I’m not making these up; I’ve seen all of them and more. Hopefully, you can see that poor school performance doesn’t necessarily equate to ADHD. Far too often, children get diagnosed with ADHD without considering or addressing these other issues. For kids whose primary problem is something besides ADHD, these medications might help a little, but they won’t solve the problem.

It’s also important to remember that medications for ADHD do not make grades or behavior better. The medications that we use for ADHD can be very effective, but the goal of using them is to allow a child to focus on the material (not to learn it for him), and to help him think before making bad decisions (not to make good decisions for him). Successful management of ADHD requires a lot of difficult and effective parenting, a school that fosters an effective learning environment, and a lot of personal effort on the part of the child. There’s no medicine to replace parenting or studying.

Let me be clear: I’m not downplaying ADHD. It’s a very real problem, with implications reaching far beyond the classroom. People with ADHD are more likely to get speeding tickets, abuse drugs, get pregnant (when they weren’t planning to), lose a job, suffer accidental injuries, get divorced, and go to jail. Identifying and treating ADHD is really, really important. It’s just that not everyone who struggles in school has it.

The first step in fixing a problem is to determine what the problem is–and “not focusing” isn’t good enough. To make this even more complicated, the majority of children who struggle in school will have more than one contributing cause. The biggest issues should be addressed first, but it’s important to keep looking for other potential problems; they may more obvious after the primary issue fades away.

Get your child the help she needs.

Once the actual problem has been identified, it becomes possible to find a solution. These solutions are even more numerous than the problems they address. Depending on your situation, this could involve seeking counseling for anxiety, talking to school administrators about bullying, improving sleep habits, or discussing with your pediatrician about whether a medical condition could be contributing. You may need to request an evaluation from the school to rule out learning disabilities or other learning problems. Maybe it would help to find a tutor or spend more time working on homework. Perhaps your child needs glasses. It might help to request special accommodations like more time for tests, shorter homework assignments, or a different seat in the classroom. Whatever your child’s problem is, you can bet that there’s a list of solutions totally unique to her. And maybe–just maybe, she needs medication.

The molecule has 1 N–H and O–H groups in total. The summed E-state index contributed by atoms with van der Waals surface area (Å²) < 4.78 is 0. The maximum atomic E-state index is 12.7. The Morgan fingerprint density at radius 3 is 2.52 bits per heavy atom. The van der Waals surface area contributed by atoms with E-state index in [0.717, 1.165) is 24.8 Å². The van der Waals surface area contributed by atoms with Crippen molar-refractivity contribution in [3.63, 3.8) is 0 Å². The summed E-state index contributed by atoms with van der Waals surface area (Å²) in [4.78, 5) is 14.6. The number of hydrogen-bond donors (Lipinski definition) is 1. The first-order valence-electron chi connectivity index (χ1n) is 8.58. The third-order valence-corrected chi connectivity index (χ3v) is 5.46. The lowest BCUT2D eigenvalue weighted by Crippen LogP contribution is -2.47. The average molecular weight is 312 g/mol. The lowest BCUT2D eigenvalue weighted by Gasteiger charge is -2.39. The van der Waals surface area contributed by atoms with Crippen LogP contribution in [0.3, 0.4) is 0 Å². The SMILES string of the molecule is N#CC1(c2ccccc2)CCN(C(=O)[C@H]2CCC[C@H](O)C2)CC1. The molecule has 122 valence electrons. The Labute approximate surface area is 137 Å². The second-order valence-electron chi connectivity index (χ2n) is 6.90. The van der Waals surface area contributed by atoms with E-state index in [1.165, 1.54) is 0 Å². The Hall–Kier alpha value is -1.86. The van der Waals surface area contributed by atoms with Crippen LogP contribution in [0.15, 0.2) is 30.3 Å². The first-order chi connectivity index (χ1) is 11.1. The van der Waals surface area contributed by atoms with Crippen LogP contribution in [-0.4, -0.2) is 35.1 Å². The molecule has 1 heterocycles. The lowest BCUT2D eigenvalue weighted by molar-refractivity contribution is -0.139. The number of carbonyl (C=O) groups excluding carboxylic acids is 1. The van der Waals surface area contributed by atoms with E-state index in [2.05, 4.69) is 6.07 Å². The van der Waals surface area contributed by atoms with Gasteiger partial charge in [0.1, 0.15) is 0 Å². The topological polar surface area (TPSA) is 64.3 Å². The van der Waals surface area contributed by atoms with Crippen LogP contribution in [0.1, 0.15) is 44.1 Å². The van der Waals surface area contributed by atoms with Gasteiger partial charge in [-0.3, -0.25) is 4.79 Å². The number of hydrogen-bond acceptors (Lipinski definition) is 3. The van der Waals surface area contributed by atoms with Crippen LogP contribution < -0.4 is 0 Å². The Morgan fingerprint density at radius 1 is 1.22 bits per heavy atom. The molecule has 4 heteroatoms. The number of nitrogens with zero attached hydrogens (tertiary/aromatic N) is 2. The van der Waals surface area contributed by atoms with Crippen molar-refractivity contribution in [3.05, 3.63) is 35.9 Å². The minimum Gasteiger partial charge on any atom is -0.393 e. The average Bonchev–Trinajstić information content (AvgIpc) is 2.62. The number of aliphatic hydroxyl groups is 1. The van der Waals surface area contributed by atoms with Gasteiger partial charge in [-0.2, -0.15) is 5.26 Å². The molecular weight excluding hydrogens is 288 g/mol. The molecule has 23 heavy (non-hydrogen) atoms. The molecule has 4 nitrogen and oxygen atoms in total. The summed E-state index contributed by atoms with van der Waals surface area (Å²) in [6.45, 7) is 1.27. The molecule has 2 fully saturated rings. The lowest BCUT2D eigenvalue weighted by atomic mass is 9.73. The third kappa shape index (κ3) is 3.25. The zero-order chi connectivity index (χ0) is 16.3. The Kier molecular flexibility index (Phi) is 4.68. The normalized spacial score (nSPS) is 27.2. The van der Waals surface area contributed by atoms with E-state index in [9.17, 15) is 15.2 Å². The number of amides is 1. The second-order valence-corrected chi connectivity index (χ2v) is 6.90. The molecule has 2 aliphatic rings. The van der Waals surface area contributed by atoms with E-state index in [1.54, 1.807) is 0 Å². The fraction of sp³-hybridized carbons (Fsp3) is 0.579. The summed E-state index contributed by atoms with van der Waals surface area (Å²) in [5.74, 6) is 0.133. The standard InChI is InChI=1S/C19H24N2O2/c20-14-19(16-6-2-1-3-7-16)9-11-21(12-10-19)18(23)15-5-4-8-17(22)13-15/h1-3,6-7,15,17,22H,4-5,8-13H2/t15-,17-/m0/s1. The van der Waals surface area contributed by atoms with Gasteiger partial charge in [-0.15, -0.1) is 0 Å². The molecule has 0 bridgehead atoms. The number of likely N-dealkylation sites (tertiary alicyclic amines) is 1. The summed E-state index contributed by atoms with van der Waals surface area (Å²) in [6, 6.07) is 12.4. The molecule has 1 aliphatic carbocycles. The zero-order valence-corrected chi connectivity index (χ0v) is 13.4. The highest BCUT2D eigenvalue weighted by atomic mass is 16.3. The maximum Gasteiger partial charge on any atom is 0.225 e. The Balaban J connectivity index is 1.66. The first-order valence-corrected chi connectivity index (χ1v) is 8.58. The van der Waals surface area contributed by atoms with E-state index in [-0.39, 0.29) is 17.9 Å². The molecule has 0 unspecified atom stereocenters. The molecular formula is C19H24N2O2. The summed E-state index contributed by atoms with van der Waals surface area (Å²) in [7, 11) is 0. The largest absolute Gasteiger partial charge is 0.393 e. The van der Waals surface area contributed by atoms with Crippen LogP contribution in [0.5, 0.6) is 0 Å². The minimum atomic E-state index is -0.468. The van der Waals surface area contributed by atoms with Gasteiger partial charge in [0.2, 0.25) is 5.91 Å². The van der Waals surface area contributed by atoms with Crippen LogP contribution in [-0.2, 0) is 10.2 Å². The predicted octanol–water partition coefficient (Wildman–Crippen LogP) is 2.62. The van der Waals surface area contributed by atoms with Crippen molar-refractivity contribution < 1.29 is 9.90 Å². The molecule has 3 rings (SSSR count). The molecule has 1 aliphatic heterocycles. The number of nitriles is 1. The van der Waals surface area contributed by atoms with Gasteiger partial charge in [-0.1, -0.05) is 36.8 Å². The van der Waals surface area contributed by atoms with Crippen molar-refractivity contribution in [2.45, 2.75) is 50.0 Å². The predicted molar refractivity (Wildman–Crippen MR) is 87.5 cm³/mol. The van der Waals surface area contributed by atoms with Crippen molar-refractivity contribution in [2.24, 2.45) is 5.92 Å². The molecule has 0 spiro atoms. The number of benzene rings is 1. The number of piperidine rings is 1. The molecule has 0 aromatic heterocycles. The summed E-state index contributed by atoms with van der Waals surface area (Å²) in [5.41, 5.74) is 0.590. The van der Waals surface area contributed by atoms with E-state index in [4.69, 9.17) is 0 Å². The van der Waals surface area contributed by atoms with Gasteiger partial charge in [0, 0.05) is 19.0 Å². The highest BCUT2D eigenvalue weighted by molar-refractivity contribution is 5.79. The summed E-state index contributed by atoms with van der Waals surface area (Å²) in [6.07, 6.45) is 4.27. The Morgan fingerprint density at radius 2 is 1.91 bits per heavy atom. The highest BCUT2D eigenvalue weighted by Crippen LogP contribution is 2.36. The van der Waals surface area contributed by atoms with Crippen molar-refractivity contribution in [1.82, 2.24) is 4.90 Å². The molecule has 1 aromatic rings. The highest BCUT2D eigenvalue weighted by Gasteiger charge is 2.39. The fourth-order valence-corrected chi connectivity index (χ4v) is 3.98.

I hope you’ve found this post helpful, and I wish your children the best this school year. I’d love to hear your thoughts or experiences–leave them below or on my Facebook page. Thanks for reading and sharing!



As always, your comments are welcomed (even if you happen to disagree). I'll get back to you as soon as I can. Please try to keep it civil--I reserve the right to delete comments that are offensive or off-topic.

3 thoughts on “Out of Focus: When Back to School Isn’t Going Well

  1. This is a good article and I hope that parents will take it to heart. I had absence seizures as a child and while I had a diagnosis and was on medication. School was still really hard. The meds made me groggy and slow. Plus sometimes they didn’t work and the dose had to be adjusted a lot. My teachers didn’t understand and sent me for all kinds of tests for learning disorders. I was tested for Asperger, ADHD, dyslexia, speech problems, etc. I eventually switched schools because of bullying only to find the other school wasn’t much better. Finally in jr. high I was switch to a medication with fewer side effects and was able to have a little more normal experience. I stopped taking it in college because I wasn’t having anymore seizures.

    I think school might have been easier if teachers had tried to understand the diagnosis I had instead of trying to find the one they expected.

  2. Hi Chad,
    Thanks for this. My child was struggling in school and frustrated and angry at home. In 4th grade I finally had him see a pediatric optometrist who found convergence insufficiency and after 12 vision therapy visits he had improved about 80%, and after 24 VT visits had improved 100% with all symptoms gone, behavior and school issues solved. The optometrists are not doing themselves a favor here because their studies on this stuff is pretty rinky-dink. I was a very skeptical family physician, but I know now that this vision issue was the problem. His distance vision BTW is 20/30, so his pediatrician thought that vision wasn’t the problem. Not so. Thanks!